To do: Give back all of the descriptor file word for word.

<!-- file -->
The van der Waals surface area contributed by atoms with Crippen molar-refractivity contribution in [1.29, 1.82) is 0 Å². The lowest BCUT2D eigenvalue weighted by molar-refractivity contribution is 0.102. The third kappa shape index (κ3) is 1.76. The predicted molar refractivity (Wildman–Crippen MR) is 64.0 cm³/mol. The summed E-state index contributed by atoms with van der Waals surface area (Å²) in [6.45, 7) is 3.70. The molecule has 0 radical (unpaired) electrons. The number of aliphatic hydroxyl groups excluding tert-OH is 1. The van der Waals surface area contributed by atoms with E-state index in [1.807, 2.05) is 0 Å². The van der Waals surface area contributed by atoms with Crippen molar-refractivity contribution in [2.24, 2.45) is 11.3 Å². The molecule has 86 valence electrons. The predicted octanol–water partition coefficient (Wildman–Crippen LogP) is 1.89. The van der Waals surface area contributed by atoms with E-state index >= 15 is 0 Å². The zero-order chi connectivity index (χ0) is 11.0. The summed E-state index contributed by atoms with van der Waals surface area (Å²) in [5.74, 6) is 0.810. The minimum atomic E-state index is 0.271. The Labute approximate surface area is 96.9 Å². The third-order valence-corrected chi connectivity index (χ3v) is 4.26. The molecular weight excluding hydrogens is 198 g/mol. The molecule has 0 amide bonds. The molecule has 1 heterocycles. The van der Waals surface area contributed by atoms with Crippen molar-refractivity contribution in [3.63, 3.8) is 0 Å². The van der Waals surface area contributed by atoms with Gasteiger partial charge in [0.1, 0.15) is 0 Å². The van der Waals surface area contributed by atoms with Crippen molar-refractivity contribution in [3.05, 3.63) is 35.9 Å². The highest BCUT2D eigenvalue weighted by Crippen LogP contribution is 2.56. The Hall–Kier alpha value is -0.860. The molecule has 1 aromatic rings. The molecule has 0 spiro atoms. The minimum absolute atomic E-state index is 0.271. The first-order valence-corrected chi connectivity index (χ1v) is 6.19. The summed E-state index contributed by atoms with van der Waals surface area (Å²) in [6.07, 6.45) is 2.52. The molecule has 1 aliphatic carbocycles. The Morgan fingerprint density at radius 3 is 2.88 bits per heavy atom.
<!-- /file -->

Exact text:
The van der Waals surface area contributed by atoms with Crippen molar-refractivity contribution in [1.29, 1.82) is 0 Å². The lowest BCUT2D eigenvalue weighted by molar-refractivity contribution is 0.102. The third kappa shape index (κ3) is 1.76. The predicted molar refractivity (Wildman–Crippen MR) is 64.0 cm³/mol. The summed E-state index contributed by atoms with van der Waals surface area (Å²) in [6.45, 7) is 3.70. The molecule has 0 radical (unpaired) electrons. The number of aliphatic hydroxyl groups excluding tert-OH is 1. The van der Waals surface area contributed by atoms with E-state index in [1.807, 2.05) is 0 Å². The van der Waals surface area contributed by atoms with Crippen molar-refractivity contribution in [2.24, 2.45) is 11.3 Å². The molecule has 86 valence electrons. The predicted octanol–water partition coefficient (Wildman–Crippen LogP) is 1.89. The van der Waals surface area contributed by atoms with E-state index >= 15 is 0 Å². The zero-order chi connectivity index (χ0) is 11.0. The summed E-state index contributed by atoms with van der Waals surface area (Å²) in [5.74, 6) is 0.810. The minimum atomic E-state index is 0.271. The Labute approximate surface area is 96.9 Å². The third-order valence-corrected chi connectivity index (χ3v) is 4.26. The molecular weight excluding hydrogens is 198 g/mol. The molecule has 0 amide bonds. The molecule has 1 heterocycles. The van der Waals surface area contributed by atoms with Crippen molar-refractivity contribution in [3.63, 3.8) is 0 Å². The van der Waals surface area contributed by atoms with Gasteiger partial charge in [0.1, 0.15) is 0 Å². The van der Waals surface area contributed by atoms with Crippen molar-refractivity contribution in [3.05, 3.63) is 35.9 Å². The highest BCUT2D eigenvalue weighted by Crippen LogP contribution is 2.56. The Hall–Kier alpha value is -0.860. The molecule has 1 aromatic rings. The molecule has 0 spiro atoms. The minimum absolute atomic E-state index is 0.271. The first-order valence-corrected chi connectivity index (χ1v) is 6.19. The summed E-state index contributed by atoms with van der Waals surface area (Å²) in [6.07, 6.45) is 2.52. The molecule has 1 aliphatic carbocycles. The Morgan fingerprint density at radius 3 is 2.88 bits per heavy atom.